The raw materials
Exquisite raw materials are the secret to wonderful perfumes. That is why Christian Dior always used the highest-quality ingredients for his olfactory creations.
The emblematic materials of Dior fragrances
Cultivated in Grasse, the Rosa Centifolia or May Rose – named after the month in which it blooms – has a delicate, powerful and recognisable perfume similar to mimosa. Emblematic of Christian Dior, it is omnipresent in the label's perfumes. It is particularly present in J'adore l'Or
A symbol of feminine gentleness, jasmine is one of the perfumer's favourite flowers. Its delicacy makes it a perfume in itself. It forms the middle note of Miss Dior, J'adore, Grand Bal, Diorissimo...
"And then Miss Dior was born. It was born of those Provençal evenings filled with fireflies when green jasmine serves as a counterpoint to the melody of the night and the earth." Christian Dior
Essence of Neroli is obtained by distilling the flowers of the bitter orange. The orange flower allows certain fruity notes to be accentuated in floral perfumes. Neroli deploys all of its opulence in Escale à Portofino, J’Adore, Milly-la-Forêt…
Harvested in southern Italy, bergamot gives a sweet, tangy freshness to perfumes. It is found in Eau Sauvage, Escale à Portofino, Eau Fraîche, Cologne Royale, Diorella…
Originating from Indonesia and Malaysia, patchouli is an essential plant in the perfumer's palette. Its strong scent is characteristic of chypre, woody and oriental perfumes. It is found in Miss Dior, Dioressence, Patchouli Impérial, Gris Montaigne…
Imported from India to Europe in around 1600, the tuberose is a herbaceous plant with clusters of highly perfumed white flowers. It gives a heady floral middle note to Poison, and also unfurls in New Look 1947.
Iris absolute is one of the most precious products in the perfumer's palette. Its extraction process is as long as it is delicate. Its highly present odor develops green and powdery accents. Iris is at the heart of Dior Homme, J’Adore Voile de Parfum, Bois d’Argent…
The olfactory families
Citrus scents group all the fragrances based on citrus fruits. They are light, joyful, fresh and tangy notes.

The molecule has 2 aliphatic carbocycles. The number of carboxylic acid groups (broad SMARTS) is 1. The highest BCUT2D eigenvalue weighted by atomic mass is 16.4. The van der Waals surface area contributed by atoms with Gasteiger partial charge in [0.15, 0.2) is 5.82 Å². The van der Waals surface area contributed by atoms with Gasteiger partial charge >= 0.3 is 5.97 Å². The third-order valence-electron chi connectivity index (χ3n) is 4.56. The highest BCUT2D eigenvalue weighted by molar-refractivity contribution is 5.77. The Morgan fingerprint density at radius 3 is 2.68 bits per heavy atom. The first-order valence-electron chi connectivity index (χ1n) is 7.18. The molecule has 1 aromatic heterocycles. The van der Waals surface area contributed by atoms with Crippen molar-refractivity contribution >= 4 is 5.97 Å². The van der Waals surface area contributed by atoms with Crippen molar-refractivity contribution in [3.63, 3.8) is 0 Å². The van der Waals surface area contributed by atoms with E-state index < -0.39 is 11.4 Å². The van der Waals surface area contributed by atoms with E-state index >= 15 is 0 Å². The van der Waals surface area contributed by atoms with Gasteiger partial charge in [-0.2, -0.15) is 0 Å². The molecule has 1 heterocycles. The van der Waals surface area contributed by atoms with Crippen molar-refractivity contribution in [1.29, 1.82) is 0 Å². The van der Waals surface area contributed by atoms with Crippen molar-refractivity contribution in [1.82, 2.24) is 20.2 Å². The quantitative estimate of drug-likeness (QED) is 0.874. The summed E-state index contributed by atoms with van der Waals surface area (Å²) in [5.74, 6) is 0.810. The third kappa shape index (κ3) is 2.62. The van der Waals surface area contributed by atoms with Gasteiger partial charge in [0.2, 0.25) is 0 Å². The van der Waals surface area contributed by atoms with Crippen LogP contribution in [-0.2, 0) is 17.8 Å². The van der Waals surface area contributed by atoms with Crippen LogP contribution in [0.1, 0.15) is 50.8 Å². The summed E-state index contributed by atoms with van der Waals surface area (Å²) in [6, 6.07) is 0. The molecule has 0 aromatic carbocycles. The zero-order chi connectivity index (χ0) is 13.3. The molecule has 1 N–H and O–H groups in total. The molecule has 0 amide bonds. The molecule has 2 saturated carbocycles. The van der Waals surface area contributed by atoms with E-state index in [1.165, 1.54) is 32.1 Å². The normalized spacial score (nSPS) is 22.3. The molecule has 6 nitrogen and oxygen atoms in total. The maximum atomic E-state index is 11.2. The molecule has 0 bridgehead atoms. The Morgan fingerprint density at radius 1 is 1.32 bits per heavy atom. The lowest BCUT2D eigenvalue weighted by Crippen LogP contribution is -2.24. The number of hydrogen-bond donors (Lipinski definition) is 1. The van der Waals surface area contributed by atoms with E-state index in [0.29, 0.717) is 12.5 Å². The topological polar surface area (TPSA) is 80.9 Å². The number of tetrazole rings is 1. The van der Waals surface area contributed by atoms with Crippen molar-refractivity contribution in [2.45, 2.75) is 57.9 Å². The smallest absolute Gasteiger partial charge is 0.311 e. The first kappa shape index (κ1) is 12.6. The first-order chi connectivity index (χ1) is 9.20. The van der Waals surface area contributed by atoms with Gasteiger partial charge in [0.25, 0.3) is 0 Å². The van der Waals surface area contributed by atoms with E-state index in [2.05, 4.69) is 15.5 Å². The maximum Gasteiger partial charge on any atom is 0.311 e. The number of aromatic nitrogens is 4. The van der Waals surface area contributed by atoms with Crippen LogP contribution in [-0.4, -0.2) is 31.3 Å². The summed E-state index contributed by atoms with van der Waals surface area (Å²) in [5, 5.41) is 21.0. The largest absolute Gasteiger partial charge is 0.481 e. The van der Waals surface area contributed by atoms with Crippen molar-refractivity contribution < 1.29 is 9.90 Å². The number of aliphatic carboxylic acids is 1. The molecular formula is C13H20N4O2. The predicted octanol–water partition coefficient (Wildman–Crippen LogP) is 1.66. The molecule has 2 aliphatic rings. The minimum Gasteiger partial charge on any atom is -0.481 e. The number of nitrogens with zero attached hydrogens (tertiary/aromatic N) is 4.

Escale à Portofino, Eau Sauvage, Dior Homme Sport, Cologne Royale
Floral fragrances are often rose-based. The more opulent are based on white, heady flowers such as jasmine, tuberose, orange blossom and ylang ylang.
J’Adore, Poison, Dolce Vita, Dior Addict, Dune, Diorissimo, Diorella, New Look 1947, Grand Bal
Chypres are perfumes initially constructed around an accord of bergamot and floral notes, evolving towards a woody heart note, often consisting of oak moss, patchouli and labdanum.
Miss Dior, Eau Fraîche, Gris Montaigne
Oriental perfumes are dominated by a blend of vanilla, notes of balms and resins such as tonka bean, coumarin or opopanax, with which are blended woody, spicy or floral notes.
Hypnotic Poison, Dior Addict, Dioressence
At the heart of Dior perfumes; exceptional materials
"It all starts with the raw materials", explains François Demachy. Continuing a long tradition of excellence, the Dior Perfumer-Creator has made exceptional ingredients the distinctive mark of his creations. Dior has developed exclusive partnerships with carefully selected producers all over the world so that François Demachy can always work with the world's very best materials.
Exclusive partnerships for transformation
The transformation of flowers and raw materials is carried out with extreme care, allowing all their olfactory qualities to be preserved and enhanced.
In Grasse where the rose and jasmine for Dior perfumes are grown, the historic Robertet factory ensures their transformation into precious essences in close partnership with François Demachy.
A dizzying quantity of flowers is required: 3,000 kg of roses are needed to obtain 1 kg of essence, and 600 kg of jasmine, or 6 million flowers, to obtain 1 kg of absolute.
The Dior philosophy; responsible development
Dior places great importance on the origins of its raw materials. The brand establishes a relationship of confidence with producers and systematically controls all of its raw materials from their harvest to their arrival at the Saint-Jean-de-Braye cellar, and their incorporation into a perfume. Dior strives for sustainable development: producers whose approach is durable are favoured.
In order to constantly add value to its raw materials and those who produce them, Dior has undertaken to relaunch the planting and exploitation in Grasse of forgotten plants such as the tuberose, the sulfurous flower that has made Poison a success.